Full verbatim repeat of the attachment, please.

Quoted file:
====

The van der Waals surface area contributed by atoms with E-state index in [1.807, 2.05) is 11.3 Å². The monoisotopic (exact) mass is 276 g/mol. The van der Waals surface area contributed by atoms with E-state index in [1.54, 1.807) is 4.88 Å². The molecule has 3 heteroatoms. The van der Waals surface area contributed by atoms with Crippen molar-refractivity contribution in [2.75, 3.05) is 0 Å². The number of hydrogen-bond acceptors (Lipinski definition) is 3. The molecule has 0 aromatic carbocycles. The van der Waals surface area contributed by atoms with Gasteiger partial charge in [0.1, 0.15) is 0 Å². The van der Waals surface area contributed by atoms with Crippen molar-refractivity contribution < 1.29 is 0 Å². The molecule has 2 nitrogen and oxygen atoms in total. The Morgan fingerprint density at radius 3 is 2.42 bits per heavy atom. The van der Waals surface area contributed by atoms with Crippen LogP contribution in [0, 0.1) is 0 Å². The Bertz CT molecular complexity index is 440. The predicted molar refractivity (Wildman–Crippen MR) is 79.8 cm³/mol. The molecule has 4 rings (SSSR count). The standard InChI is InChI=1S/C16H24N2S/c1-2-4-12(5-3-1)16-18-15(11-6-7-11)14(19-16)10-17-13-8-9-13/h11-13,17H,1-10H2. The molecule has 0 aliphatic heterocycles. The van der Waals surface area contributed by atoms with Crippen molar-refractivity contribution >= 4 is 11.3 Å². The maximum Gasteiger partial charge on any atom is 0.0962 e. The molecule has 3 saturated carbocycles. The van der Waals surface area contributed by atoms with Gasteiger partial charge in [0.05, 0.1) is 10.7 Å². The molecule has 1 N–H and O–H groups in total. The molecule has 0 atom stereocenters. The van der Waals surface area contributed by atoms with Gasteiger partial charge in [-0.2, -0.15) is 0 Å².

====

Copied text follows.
The van der Waals surface area contributed by atoms with E-state index in [1.807, 2.05) is 11.3 Å². The monoisotopic (exact) mass is 276 g/mol. The van der Waals surface area contributed by atoms with E-state index in [1.54, 1.807) is 4.88 Å². The molecule has 3 heteroatoms. The van der Waals surface area contributed by atoms with Crippen molar-refractivity contribution in [2.75, 3.05) is 0 Å². The number of hydrogen-bond acceptors (Lipinski definition) is 3. The molecule has 0 aromatic carbocycles. The van der Waals surface area contributed by atoms with Gasteiger partial charge in [0.1, 0.15) is 0 Å². The van der Waals surface area contributed by atoms with Crippen molar-refractivity contribution < 1.29 is 0 Å². The molecule has 2 nitrogen and oxygen atoms in total. The Morgan fingerprint density at radius 3 is 2.42 bits per heavy atom. The van der Waals surface area contributed by atoms with Crippen LogP contribution in [0, 0.1) is 0 Å². The Bertz CT molecular complexity index is 440. The predicted molar refractivity (Wildman–Crippen MR) is 79.8 cm³/mol. The molecule has 4 rings (SSSR count). The standard InChI is InChI=1S/C16H24N2S/c1-2-4-12(5-3-1)16-18-15(11-6-7-11)14(19-16)10-17-13-8-9-13/h11-13,17H,1-10H2. The molecule has 0 aliphatic heterocycles. The van der Waals surface area contributed by atoms with Crippen molar-refractivity contribution >= 4 is 11.3 Å². The maximum Gasteiger partial charge on any atom is 0.0962 e. The molecule has 3 saturated carbocycles. The van der Waals surface area contributed by atoms with Gasteiger partial charge in [0.05, 0.1) is 10.7 Å². The molecule has 1 N–H and O–H groups in total. The molecule has 0 atom stereocenters. The van der Waals surface area contributed by atoms with Gasteiger partial charge in [-0.2, -0.15) is 0 Å².